Julian Blades wears his philosophy on his sleeve - in his whole attire for that matter. He practises what he preaches; that in a well-tailored suit you stand differently, your posture is immediately noticed.
And with a thoughtful choice of accessories you will be wearing not just something to do the job, but something which makes you stand out in the crowd.
When we meet, he cuts a stylish and elegant figure in his suit of subtle brown tones teamed with blue shirt, pink and blue tie and purple dress handkerchief.
It perfectly suits the co-owner (with his similarly impeccably attired wife Rhona) of Jules B, the business that has won, more than once in its 24 years, Best UK Independent Retailer.
While some retailers and tailors have been victims of switched tastes and the dress down trend, Julian Blades and the 80 staff who run the company’s eight men’s and women’s designer stores in Newcastle, Yarm and Kendal continue to thrive, eschewing any concession to lower standards of appearance.
Moreover, he believes his reason will begin to prevail, particularly and paradoxically, at a time when we are otherwise tempted to cut back our spending. Certainly, stepping inside a Jules B store in these drab times is invigorating; all bright lights and cheery hellos.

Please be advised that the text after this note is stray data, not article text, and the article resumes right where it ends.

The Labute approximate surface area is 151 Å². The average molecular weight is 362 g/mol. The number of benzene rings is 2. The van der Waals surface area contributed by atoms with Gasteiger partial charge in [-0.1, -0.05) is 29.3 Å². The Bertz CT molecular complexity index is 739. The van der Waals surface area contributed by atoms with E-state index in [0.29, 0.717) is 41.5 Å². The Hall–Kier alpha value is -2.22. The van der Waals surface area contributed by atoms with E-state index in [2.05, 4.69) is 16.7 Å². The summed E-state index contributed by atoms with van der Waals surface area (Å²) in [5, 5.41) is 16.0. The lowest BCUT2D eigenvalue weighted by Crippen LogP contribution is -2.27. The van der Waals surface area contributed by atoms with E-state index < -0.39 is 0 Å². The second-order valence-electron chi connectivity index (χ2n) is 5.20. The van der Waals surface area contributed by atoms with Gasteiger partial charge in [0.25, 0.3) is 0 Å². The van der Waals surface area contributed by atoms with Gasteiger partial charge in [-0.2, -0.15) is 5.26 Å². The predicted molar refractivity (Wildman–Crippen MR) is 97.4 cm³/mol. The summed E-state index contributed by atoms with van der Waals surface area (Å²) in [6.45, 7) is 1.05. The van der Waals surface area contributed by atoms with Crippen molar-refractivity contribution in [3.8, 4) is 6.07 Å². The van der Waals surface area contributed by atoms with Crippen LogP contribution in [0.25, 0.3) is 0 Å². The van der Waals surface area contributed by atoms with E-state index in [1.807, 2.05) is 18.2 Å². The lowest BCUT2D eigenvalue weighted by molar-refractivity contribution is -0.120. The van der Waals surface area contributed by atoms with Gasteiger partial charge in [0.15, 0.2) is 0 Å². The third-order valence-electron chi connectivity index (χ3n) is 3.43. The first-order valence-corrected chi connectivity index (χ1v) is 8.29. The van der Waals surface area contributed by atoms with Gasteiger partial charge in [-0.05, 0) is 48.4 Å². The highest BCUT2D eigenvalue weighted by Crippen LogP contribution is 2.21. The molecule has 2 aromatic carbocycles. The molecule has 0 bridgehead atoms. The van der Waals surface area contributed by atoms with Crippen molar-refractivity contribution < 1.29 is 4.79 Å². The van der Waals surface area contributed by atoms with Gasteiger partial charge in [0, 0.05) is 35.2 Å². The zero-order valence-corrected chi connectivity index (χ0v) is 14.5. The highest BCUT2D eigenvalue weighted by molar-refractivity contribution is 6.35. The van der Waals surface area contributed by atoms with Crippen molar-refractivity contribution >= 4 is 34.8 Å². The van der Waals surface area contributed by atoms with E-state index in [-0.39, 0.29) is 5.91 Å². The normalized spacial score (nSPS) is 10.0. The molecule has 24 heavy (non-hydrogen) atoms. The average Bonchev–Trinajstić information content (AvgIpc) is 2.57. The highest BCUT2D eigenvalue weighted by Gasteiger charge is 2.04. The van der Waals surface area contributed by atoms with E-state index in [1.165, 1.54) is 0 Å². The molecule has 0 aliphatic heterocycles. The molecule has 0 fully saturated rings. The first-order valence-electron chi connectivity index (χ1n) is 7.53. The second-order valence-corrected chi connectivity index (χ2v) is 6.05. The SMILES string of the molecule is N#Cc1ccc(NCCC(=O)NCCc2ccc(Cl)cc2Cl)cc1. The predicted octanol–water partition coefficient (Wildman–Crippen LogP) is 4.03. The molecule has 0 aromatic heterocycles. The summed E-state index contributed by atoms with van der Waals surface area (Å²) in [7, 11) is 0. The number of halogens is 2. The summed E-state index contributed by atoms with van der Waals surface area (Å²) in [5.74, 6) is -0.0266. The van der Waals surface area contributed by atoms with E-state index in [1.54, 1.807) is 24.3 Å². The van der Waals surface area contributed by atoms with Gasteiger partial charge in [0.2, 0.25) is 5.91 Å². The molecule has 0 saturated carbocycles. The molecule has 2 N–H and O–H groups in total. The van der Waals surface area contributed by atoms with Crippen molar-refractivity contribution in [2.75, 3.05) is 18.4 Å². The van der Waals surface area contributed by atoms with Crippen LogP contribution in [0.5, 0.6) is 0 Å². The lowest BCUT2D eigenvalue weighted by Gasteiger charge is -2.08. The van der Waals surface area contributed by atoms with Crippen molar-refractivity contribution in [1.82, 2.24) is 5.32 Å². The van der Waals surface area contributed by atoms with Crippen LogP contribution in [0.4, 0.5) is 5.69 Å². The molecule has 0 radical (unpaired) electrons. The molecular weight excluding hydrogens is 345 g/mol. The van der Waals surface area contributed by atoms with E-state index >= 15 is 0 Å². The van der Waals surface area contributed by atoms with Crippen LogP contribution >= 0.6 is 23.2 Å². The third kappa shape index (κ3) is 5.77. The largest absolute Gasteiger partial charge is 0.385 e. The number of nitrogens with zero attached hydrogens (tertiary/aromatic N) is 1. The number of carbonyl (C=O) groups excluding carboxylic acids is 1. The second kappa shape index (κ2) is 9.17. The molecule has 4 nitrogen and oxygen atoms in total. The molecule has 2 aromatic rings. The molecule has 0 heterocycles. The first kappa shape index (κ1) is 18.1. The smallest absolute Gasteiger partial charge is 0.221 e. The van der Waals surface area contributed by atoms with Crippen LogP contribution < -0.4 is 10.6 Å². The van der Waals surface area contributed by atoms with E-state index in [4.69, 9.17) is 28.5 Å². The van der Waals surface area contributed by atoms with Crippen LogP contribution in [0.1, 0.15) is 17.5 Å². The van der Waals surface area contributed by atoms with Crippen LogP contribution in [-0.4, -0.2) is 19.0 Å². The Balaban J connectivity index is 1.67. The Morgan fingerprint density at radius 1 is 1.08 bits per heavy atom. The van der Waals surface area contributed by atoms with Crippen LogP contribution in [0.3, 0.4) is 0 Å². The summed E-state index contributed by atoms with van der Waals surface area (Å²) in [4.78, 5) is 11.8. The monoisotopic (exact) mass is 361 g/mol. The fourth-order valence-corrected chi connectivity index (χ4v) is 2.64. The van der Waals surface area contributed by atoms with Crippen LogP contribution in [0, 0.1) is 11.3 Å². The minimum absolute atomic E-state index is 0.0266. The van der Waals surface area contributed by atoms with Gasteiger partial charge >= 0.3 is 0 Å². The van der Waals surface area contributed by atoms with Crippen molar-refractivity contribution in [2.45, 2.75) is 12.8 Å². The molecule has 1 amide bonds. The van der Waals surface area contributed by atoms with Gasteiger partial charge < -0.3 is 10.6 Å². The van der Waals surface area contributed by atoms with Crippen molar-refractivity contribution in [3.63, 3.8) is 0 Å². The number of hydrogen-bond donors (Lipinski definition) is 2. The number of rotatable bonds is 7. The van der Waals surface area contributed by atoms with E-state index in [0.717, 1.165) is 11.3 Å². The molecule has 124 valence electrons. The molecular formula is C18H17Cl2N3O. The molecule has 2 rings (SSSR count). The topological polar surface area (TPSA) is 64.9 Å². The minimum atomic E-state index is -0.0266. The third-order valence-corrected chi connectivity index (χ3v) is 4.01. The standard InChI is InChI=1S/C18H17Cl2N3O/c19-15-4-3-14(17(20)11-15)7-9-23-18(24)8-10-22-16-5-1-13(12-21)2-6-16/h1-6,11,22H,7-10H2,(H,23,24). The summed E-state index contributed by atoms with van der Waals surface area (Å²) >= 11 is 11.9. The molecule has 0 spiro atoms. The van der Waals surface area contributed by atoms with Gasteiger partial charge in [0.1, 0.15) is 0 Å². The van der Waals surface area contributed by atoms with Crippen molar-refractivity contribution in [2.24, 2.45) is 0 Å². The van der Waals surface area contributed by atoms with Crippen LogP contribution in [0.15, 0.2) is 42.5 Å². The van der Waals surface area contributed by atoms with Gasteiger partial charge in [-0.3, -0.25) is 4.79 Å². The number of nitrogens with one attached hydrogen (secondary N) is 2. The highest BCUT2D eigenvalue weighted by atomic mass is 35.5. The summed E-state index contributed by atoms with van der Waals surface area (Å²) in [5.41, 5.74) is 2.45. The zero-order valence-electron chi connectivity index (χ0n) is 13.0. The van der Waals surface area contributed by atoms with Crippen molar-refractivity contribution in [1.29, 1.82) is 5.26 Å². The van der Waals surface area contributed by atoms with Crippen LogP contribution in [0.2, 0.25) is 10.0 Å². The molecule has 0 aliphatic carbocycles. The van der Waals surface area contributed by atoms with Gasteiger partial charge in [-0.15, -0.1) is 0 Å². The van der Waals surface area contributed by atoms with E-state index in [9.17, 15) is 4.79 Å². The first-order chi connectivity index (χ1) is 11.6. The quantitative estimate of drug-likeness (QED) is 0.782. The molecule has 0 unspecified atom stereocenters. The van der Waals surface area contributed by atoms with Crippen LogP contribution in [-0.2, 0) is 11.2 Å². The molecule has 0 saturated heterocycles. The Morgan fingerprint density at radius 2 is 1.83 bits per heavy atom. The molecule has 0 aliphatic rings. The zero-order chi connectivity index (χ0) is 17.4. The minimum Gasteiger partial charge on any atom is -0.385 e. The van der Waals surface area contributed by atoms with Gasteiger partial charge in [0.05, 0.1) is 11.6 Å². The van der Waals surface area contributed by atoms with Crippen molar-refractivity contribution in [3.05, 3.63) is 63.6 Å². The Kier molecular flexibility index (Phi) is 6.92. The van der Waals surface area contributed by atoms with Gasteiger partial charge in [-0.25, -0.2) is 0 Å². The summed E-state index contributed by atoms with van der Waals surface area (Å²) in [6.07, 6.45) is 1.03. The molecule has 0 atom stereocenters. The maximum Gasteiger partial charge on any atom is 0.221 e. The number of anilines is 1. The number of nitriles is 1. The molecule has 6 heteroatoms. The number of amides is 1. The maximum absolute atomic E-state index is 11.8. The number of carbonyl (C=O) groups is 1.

When recession does begin to lift, he predicts, there will be a scramble for jobs again, and a battle for contract wins to hoist turnovers and profits back onto upward curves.
He believes it is the people who have paid greatest attention to their appearance who will receive letters of appointment and confirmations of orders.
“This is something I feel very strongly about,” he says.“Clothes are not a luxury; they are a tool, and no more so than at work, where they are as effective as any other important piece of the business.
A poorly dressed business person can give an impression, rightly or wrongly, that he or she lacks self esteem. “It’s an old saying, but true: You never get a second chance to make a first impression. A good appearance can also raise self esteem.
First impressions count, and whether it’s a job or an order you’re going after, you are presenting yourself, so you need to be dressed well and appropriately co-ordinated, wearing a properly tied tie, a pocket handkerchief neatly folded, and a smart, but not necessarily expensive suit.